From a customer email:
I have watched so many of your youtube reviews, I feel like I know you! :) I am new to wig wearing. I have been eyeing some of the non-Remy wigs. Can you give me any feedback on either of these? I like the price point better than some of the other human wigs, but are the pricier human hair wigs a better investment?
Any help is greatly appreciated.
"Remy" means a lot of different things, depending on who you ask. This is because the term originated as a bit of a marketing tactic that has since evolved into a way of breaking wigs into to two distinctive categories:
- Human hair with a mostly intact, natural cuticle, where that cuticle is facing in the same direction with every strand (to prevent tangling)
- Human hair where most or all of that cuticle has been removed during processing; they cannot assure the cuticles of that hair are all facing the same direction, so they just remove all or part of it to eliminate the issue entirely
Here's the scoop: ALL human hair - even "virgin" human hair - has to be processed.
That shouldn't be too much of a revelation, actually, since that hair is no longer attached to the person who grew it.
Cutting it off the person who grew it = processing
Treating it for hygiene concerns (such as de-lousing it, because remember that much of it is coming from less-developed countries) = processing
Sewing it into wefts to be added to a wig = processing
Sewing each individual strand into a hand-tied cap = processing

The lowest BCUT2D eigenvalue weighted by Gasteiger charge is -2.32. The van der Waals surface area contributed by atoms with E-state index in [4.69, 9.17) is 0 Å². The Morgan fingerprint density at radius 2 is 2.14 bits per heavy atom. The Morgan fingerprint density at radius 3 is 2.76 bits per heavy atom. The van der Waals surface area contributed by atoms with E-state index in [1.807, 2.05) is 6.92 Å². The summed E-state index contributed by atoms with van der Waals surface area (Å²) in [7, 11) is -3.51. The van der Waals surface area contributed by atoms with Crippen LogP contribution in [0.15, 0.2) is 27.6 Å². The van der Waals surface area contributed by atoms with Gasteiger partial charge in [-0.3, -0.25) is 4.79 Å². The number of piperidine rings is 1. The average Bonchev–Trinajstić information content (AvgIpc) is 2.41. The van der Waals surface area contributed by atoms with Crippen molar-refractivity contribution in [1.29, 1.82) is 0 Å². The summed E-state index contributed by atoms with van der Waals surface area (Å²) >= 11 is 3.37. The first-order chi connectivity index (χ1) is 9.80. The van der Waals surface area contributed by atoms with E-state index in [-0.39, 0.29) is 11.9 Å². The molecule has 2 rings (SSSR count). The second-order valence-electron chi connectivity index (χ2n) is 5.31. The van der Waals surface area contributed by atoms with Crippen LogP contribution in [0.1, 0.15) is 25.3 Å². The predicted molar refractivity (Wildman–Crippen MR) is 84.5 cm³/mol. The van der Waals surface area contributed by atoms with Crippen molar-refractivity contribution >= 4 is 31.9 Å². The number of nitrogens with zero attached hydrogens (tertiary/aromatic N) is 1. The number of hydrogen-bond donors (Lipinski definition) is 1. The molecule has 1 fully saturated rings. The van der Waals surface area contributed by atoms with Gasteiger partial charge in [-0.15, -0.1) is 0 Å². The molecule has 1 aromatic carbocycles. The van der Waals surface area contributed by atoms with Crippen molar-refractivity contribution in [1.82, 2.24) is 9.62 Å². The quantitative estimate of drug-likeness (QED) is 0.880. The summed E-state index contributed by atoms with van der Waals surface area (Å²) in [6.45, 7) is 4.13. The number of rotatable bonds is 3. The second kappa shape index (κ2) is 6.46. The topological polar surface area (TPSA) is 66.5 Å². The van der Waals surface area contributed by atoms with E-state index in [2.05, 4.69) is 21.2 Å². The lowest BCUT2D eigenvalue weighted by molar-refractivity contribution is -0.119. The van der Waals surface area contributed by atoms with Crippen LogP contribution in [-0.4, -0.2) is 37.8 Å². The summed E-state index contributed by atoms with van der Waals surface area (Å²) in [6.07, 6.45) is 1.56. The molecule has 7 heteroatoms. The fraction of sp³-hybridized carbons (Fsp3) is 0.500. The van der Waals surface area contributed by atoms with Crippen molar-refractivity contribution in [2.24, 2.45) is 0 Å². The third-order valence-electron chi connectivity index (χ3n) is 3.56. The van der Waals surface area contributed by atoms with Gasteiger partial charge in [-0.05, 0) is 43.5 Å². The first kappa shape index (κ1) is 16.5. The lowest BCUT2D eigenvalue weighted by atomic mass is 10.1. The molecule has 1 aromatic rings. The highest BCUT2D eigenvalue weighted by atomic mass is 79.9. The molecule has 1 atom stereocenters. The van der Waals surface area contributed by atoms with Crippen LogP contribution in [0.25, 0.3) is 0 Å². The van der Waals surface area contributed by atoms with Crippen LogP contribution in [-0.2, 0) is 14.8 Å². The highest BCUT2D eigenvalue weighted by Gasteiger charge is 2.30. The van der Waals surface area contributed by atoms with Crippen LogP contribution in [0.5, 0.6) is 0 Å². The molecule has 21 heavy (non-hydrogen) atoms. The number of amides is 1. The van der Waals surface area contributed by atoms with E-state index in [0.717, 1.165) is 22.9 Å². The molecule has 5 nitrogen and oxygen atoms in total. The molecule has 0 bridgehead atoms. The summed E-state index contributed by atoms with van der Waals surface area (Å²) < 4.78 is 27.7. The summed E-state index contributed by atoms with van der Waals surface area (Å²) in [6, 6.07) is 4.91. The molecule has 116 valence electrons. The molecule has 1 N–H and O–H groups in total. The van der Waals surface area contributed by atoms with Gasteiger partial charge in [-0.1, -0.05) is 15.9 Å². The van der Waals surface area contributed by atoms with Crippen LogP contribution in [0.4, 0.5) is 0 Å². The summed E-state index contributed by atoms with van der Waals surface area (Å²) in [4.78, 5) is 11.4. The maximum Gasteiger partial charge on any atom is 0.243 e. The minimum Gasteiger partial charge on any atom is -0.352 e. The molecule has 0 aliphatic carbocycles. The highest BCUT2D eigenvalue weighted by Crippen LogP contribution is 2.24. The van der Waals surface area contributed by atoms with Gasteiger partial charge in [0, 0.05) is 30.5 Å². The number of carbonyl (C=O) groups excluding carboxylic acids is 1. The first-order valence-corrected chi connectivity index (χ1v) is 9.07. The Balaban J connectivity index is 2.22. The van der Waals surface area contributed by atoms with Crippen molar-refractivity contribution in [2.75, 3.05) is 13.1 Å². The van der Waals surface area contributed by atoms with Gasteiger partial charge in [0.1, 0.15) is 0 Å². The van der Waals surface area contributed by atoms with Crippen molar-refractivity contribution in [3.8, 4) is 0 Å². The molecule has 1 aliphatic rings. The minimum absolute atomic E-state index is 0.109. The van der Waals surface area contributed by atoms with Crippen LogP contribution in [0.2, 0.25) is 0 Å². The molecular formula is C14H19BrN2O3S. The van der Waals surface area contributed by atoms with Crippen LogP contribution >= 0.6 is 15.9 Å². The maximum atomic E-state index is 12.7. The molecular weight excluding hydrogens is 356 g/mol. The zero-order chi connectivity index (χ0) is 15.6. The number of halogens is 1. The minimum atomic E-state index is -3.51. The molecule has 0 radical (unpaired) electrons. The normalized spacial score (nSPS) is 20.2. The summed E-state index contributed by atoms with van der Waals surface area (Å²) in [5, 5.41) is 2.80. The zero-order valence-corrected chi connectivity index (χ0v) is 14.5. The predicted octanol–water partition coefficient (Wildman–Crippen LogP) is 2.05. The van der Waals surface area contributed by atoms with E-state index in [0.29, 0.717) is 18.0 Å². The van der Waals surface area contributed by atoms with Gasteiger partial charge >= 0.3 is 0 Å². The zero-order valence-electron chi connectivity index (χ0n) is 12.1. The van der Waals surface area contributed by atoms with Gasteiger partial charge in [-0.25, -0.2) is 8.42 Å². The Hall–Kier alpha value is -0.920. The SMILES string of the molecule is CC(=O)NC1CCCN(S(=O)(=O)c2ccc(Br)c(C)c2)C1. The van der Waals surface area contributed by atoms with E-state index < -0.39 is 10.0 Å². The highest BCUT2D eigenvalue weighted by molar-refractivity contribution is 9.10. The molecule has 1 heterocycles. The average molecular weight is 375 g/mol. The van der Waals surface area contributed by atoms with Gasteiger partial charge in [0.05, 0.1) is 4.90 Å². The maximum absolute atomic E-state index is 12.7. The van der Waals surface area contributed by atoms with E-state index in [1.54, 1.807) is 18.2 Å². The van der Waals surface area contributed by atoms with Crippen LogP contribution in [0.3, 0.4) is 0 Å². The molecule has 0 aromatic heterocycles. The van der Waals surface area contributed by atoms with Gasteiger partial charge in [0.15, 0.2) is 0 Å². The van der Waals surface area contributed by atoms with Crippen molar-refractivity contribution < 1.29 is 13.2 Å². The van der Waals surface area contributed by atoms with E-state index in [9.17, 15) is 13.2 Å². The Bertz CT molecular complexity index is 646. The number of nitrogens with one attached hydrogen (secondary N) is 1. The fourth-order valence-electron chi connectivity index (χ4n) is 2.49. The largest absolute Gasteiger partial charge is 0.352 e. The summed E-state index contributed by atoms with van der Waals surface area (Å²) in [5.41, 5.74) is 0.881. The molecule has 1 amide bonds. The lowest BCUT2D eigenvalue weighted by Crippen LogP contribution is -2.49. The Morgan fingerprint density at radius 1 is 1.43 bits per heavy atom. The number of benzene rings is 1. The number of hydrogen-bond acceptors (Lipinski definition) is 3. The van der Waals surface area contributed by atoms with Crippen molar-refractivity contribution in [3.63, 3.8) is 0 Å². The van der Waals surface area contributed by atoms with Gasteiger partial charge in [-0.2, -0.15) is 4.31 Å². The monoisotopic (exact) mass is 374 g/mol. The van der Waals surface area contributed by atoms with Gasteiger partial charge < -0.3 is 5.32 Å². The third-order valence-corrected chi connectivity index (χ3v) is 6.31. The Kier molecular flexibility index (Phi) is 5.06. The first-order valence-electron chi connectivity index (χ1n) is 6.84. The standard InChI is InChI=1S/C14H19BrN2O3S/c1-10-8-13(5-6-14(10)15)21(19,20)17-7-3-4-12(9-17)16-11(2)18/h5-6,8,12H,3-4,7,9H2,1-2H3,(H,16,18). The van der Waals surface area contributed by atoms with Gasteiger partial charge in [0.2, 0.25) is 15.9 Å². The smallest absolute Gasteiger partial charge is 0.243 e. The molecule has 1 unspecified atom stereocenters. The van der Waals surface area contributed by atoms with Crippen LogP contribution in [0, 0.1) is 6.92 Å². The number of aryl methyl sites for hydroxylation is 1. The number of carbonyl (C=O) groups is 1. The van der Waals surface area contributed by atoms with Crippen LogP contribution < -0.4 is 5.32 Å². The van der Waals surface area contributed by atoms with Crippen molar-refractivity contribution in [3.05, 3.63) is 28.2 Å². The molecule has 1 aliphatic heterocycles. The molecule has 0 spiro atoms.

Cutting and styling that hair once it's on a wig = yep, this is still technically a form of processing!
The Remy vs. non-Remy debate is indicative of a very specific process.
In industry terms, "Remy" generally means that the hair has NOT been treated to an acid bath during processing that will partially remove the outermost layer of the hair fiber (the scaly cuticles).
With Remy hair, particular attention is placed upon the direction each individual strand is pointing to ensure that the cuticles all face the same way at all times. This is to prevent the scales on the cuticle from rubbing up against each other and tangling.
Manufacturers remove the scales on the cuticles of the hair if they cannot verify they are all facing the same direction. Manufacturers replace that lost cuticle with silicone. This works well until the hair is washed, and after that occurs, you will need to replace the silicone to keep the hair in wearable condition.
Remy hair also has silicone on it, but that is generally just to keep the scales on the cuticle shellacked in a downward-facing position so the hair feels smooth and silky to the touch. Remy hair is generally more expensive because it needs to be processed in a way that meticulously ensures that the cuticles are all facing the same direction (since they are at least mostly intact, which is not the case when acid is used to remove the outermost layer in non-Remy human hair).
At then end of the day, both Remy and non-Remy hair can make for a beautiful wig. You just need to know which is which so you know what you are buying. This is also important because each will have slightly different moisturizing and care needs. For example, non-Remy hair tends to hold a curl better than Remy hair, but Remy hair is really what you should strive for any time you order a style that runs below your shoulders. Regardless of the kind of hair you buy, you will want to condition it regularly!
If you still want a non-Remy wig, then definitely invest in some silicone replacement serum to help keep the hair looking nice as long as possible. You’ll also want to be sure to get good human hair care products.
With all human hair - but non-Remy, in particular - the products you use are the key!